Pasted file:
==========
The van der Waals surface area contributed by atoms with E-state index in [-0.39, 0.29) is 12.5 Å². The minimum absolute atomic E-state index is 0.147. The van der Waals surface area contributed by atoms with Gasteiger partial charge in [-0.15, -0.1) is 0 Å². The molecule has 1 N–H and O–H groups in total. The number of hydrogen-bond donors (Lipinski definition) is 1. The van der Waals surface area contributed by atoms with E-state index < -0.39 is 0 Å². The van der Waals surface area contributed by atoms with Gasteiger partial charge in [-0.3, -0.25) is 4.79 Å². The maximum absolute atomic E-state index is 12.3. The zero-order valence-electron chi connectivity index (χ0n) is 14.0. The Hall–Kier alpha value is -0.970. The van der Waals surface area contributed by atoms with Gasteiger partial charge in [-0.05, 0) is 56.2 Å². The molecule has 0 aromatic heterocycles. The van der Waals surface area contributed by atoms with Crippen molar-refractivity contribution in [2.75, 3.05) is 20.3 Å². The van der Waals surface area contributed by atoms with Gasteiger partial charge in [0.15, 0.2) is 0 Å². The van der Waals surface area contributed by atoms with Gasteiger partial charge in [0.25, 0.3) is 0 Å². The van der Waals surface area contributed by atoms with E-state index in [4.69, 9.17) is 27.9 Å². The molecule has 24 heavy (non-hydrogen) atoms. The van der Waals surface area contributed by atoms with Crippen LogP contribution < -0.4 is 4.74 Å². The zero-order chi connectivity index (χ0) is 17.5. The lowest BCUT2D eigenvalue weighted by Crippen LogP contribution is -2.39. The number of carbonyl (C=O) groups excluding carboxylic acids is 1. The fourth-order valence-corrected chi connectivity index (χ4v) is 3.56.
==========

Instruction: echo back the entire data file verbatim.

The van der Waals surface area contributed by atoms with E-state index in [-0.39, 0.29) is 12.5 Å². The minimum absolute atomic E-state index is 0.147. The van der Waals surface area contributed by atoms with Gasteiger partial charge in [-0.15, -0.1) is 0 Å². The molecule has 1 N–H and O–H groups in total. The number of hydrogen-bond donors (Lipinski definition) is 1. The van der Waals surface area contributed by atoms with E-state index < -0.39 is 0 Å². The van der Waals surface area contributed by atoms with Gasteiger partial charge in [-0.3, -0.25) is 4.79 Å². The maximum absolute atomic E-state index is 12.3. The zero-order valence-electron chi connectivity index (χ0n) is 14.0. The Hall–Kier alpha value is -0.970. The van der Waals surface area contributed by atoms with Gasteiger partial charge in [-0.05, 0) is 56.2 Å². The molecule has 0 aromatic heterocycles. The van der Waals surface area contributed by atoms with Crippen molar-refractivity contribution in [2.75, 3.05) is 20.3 Å². The van der Waals surface area contributed by atoms with Gasteiger partial charge in [0.15, 0.2) is 0 Å². The van der Waals surface area contributed by atoms with Gasteiger partial charge in [0.25, 0.3) is 0 Å². The van der Waals surface area contributed by atoms with E-state index in [4.69, 9.17) is 27.9 Å². The molecule has 24 heavy (non-hydrogen) atoms. The van der Waals surface area contributed by atoms with Crippen LogP contribution < -0.4 is 4.74 Å². The zero-order chi connectivity index (χ0) is 17.5. The lowest BCUT2D eigenvalue weighted by Crippen LogP contribution is -2.39. The number of carbonyl (C=O) groups excluding carboxylic acids is 1. The fourth-order valence-corrected chi connectivity index (χ4v) is 3.56.